5. Lack of Testamentary Capacity: To create a will, the testator must be of sound mind. To have the capacity to create a will, the individual must have a complete understanding of their assets, debts, relationships with heirs and beneficiaries, the effect of creating a will, and the meaning of creating and signing a legal document.

If a will is contested during probate and found invalid, the court will use a prior version of the will instead. If there is no valid prior will, the estate will be divided by succession laws.

When you update your will frequently, a will contest may have less effect on your final wishes. Not only will there be a prior will, but the changes between versions may be minimal. Having a clear trail of past wills that shows any alterations that you made can also make it harder to prove certain factors in will contests, such as undue influence.

Do All Estates Go Through Probate?

Without a comprehensive estate plan, all estates enter probate court. There are simplified forms of probate court, including summary probate administration and disposition without administration. An estate must be under a certain value and have limited property to go through a shortened form of probate. All estates over $75,000 must go through the formal and complete probate administration, which can take 6 months to a year.

A will can speed up the probate process, but having only a will does not allow your estate to avoid probate. Probate is necessary to determine if a will is valid and to follow your wishes. Your will is a public document and, without additional documents, the assets in your estate must be inventoried by the court. To avoid probate, you must create and use living trusts and other types of trusts. Your assets are then under the care of a legal entity when you die, rather than passing into state jurisdiction. The assets in a trust can be passed directly to your beneficiaries.

How Can an Estate Planning Attorney Help Me?

Although you aren’t required to have an attorney review or draft any will that you create, it does make matters easier and helps you feel confident that your wishes will be followed. An attorney can address concerns specific to your estate, your family, your beneficiaries, and other unique needs.

If your will isn’t valid under state law, or is successfully contested, your will is thrown out. Your estate will not be distributed according to your most recent wishes, or the distribution may not reflect your wishes at all. Creating a will yourself increases the odds that your will is invalidated. An attorney can help you prevent this.

An estate planning attorney can help you create a strong, clear, and legally enforceable will. They can also help limit the success of will contests. Your attorney can also give you knowledgeable legal advice regarding other estate planning documents so that you can make an informed decision about what to include in your estate plan.

What Is Florida Intestate Law?

Without a will, your estate will enter probate court and be distributed according to intestate succession laws. Frequently, this distribution is not how you wish your assets to be distributed, and a lack of a will can make the probate process even longer and more expensive for your loved ones. If you die without a will, intestate succession laws follow these guidelines:

  1. If you have a spouse and no descendants, your spouse receives your entire estate.
  2. If you have descendants and no living spouse, your descendants inherit your entire estate.
  3. If you have a surviving spouse and descendants with that spouse, and the spouse has no descendants from a prior relationship, your spouse inherits the entire estate.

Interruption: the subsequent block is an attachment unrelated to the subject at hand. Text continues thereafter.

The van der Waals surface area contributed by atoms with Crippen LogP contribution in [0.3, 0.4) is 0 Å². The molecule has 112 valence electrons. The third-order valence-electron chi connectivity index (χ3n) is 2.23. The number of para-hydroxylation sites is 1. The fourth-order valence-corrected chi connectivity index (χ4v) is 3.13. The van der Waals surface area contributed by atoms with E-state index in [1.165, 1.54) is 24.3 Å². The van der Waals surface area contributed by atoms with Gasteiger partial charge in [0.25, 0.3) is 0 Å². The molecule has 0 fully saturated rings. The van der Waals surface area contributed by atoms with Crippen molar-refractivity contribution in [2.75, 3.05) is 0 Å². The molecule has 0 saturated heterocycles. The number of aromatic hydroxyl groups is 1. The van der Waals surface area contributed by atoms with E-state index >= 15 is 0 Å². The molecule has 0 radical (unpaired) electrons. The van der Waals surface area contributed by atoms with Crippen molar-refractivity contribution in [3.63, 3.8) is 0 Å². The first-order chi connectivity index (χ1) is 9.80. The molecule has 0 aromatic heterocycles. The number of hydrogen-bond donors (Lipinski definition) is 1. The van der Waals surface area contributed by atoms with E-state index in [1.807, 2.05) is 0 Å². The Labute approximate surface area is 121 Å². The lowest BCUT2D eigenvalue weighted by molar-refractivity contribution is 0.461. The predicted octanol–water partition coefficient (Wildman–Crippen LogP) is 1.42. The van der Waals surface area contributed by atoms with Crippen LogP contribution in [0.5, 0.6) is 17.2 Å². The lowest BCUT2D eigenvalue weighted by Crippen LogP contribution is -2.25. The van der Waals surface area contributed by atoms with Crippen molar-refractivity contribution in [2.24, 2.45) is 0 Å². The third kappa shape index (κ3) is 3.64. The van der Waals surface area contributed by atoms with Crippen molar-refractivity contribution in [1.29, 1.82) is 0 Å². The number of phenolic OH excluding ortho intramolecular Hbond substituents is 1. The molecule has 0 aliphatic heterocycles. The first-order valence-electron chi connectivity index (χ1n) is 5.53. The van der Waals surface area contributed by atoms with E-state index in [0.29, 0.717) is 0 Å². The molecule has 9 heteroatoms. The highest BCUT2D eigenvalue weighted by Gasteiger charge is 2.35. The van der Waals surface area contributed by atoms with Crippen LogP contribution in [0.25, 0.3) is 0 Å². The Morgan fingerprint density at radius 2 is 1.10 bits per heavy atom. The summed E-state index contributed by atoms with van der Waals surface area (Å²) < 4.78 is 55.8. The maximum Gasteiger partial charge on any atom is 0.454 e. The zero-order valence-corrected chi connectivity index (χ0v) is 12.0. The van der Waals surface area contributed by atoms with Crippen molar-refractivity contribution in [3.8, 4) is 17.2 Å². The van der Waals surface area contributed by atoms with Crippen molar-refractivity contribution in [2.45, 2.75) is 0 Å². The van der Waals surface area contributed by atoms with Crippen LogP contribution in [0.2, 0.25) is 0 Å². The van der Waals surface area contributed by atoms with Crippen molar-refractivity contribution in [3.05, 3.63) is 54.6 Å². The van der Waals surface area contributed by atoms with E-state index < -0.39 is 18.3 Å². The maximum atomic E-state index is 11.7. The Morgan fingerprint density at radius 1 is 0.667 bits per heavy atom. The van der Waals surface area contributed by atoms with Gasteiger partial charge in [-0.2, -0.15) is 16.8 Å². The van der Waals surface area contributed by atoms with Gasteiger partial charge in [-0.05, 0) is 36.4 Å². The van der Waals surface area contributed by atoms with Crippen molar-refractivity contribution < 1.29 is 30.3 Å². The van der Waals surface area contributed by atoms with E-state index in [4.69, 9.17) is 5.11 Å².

4. If you have a spouse who has descendants from a prior relationship, and you have descendants together, your spouse inherits half the estate and your descendants inherit the other half
  5. If you have a spouse and descendants that are not from that spouse, your spouse and your descendants inherit half the estate each.

For a child or their children to be considered a descendant, they must be legally your children or grandchildren. This means biological and legal children through marriage, including posthumous biological children. It also includes adopted children and children who you established paternity for. Stepchildren and foster children who were not legally adopted cannot benefit from your estate under intestate laws. Grandchildren only receive inheritance through these laws if their parents are not alive to receive their rightful inheritance.

If you do not have a surviving spouse or descendants, intestate law will distribute your estate to relatives in this order:

  1. Parents, either split equally or to one surviving parent
  2. Siblings if there are no surviving parents
  3. Descendants of siblings
  4. Grandparents
  5. Aunts, uncles, and their descendants
  6. Any other blood relatives

If you die with no heirs under Florida intestate laws, your assets become property of the state.

Other Types of Wills

There are additional will documents other than a last will and testament. These include:

  • Living Will
    A living will, also called an advance directive, is another estate planning tool that lists your wishes for medical care while you are still alive. If you become incapacitated, incompetent, or otherwise unable to make decisions for yourself, a living will provides guidelines. A living will can also designate an individual as your healthcare surrogate. They will have the legal authority to make healthcare decisions on your behalf following those guidelines.
  • Pour-Over Will
    A pour-over will is a will used in tandem with a living trust. If you die without having transferred all your assets into trusts, those assets will still have to enter probate court. However, a pour-over will can direct those assets to be transferred to a trust. Although they will still pass through probate, the distribution of those assets is not handled by probate.

Preparing Your Estate for the Future

The Law Office of Douglas A. Oberdorfer, P.A., can listen to your needs and help you determine your goals for an estate plan in Jacksonville. Whether you need a simple will or a more complex estate plan, we can help you safeguard your assets and estate. Contact our team today.

Practice Areas

Probate & Estate
Elder Law